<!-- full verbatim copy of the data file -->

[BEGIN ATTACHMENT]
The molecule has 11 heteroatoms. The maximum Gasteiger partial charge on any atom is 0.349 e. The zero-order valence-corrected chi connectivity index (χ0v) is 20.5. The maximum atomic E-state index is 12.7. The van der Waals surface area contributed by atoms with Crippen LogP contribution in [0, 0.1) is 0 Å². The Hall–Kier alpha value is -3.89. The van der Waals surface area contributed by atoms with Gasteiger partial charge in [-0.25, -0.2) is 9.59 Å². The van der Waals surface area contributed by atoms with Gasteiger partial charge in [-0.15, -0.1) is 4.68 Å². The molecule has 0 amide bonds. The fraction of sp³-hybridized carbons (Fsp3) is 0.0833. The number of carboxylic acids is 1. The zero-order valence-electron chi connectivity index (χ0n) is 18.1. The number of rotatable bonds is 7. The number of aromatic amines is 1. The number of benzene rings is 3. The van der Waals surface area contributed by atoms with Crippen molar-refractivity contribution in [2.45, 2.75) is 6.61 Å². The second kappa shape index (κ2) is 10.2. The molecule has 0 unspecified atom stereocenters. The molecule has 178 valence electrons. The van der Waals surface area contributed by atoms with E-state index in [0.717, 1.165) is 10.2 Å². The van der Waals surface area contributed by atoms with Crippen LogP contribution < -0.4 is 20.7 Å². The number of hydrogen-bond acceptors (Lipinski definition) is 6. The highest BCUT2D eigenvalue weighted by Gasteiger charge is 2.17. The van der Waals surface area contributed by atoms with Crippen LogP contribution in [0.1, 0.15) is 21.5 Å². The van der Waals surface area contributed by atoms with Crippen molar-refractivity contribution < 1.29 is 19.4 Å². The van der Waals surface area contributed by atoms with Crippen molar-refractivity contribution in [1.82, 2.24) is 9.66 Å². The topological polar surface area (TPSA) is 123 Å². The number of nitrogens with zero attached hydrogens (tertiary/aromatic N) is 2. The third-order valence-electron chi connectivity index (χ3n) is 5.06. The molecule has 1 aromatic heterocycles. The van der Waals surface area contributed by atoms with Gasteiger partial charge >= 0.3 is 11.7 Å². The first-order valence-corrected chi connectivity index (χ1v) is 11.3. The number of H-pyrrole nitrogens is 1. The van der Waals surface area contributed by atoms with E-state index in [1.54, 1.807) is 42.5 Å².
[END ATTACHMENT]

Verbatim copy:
The molecule has 11 heteroatoms. The maximum Gasteiger partial charge on any atom is 0.349 e. The zero-order valence-corrected chi connectivity index (χ0v) is 20.5. The maximum atomic E-state index is 12.7. The van der Waals surface area contributed by atoms with Crippen LogP contribution in [0, 0.1) is 0 Å². The Hall–Kier alpha value is -3.89. The van der Waals surface area contributed by atoms with Gasteiger partial charge in [-0.25, -0.2) is 9.59 Å². The van der Waals surface area contributed by atoms with Gasteiger partial charge in [-0.15, -0.1) is 4.68 Å². The molecule has 0 amide bonds. The fraction of sp³-hybridized carbons (Fsp3) is 0.0833. The number of carboxylic acids is 1. The zero-order valence-electron chi connectivity index (χ0n) is 18.1. The number of rotatable bonds is 7. The number of aromatic amines is 1. The number of benzene rings is 3. The van der Waals surface area contributed by atoms with Crippen molar-refractivity contribution in [2.45, 2.75) is 6.61 Å². The second kappa shape index (κ2) is 10.2. The molecule has 0 unspecified atom stereocenters. The molecule has 178 valence electrons. The van der Waals surface area contributed by atoms with E-state index in [0.717, 1.165) is 10.2 Å². The van der Waals surface area contributed by atoms with Crippen LogP contribution < -0.4 is 20.7 Å². The number of hydrogen-bond acceptors (Lipinski definition) is 6. The highest BCUT2D eigenvalue weighted by Gasteiger charge is 2.17. The van der Waals surface area contributed by atoms with Crippen LogP contribution in [0.1, 0.15) is 21.5 Å². The van der Waals surface area contributed by atoms with Crippen molar-refractivity contribution < 1.29 is 19.4 Å². The van der Waals surface area contributed by atoms with Crippen molar-refractivity contribution in [1.82, 2.24) is 9.66 Å². The topological polar surface area (TPSA) is 123 Å². The number of nitrogens with zero attached hydrogens (tertiary/aromatic N) is 2. The third-order valence-electron chi connectivity index (χ3n) is 5.06. The molecule has 1 aromatic heterocycles. The van der Waals surface area contributed by atoms with Gasteiger partial charge >= 0.3 is 11.7 Å². The first-order valence-corrected chi connectivity index (χ1v) is 11.3. The number of H-pyrrole nitrogens is 1. The van der Waals surface area contributed by atoms with E-state index in [1.54, 1.807) is 42.5 Å².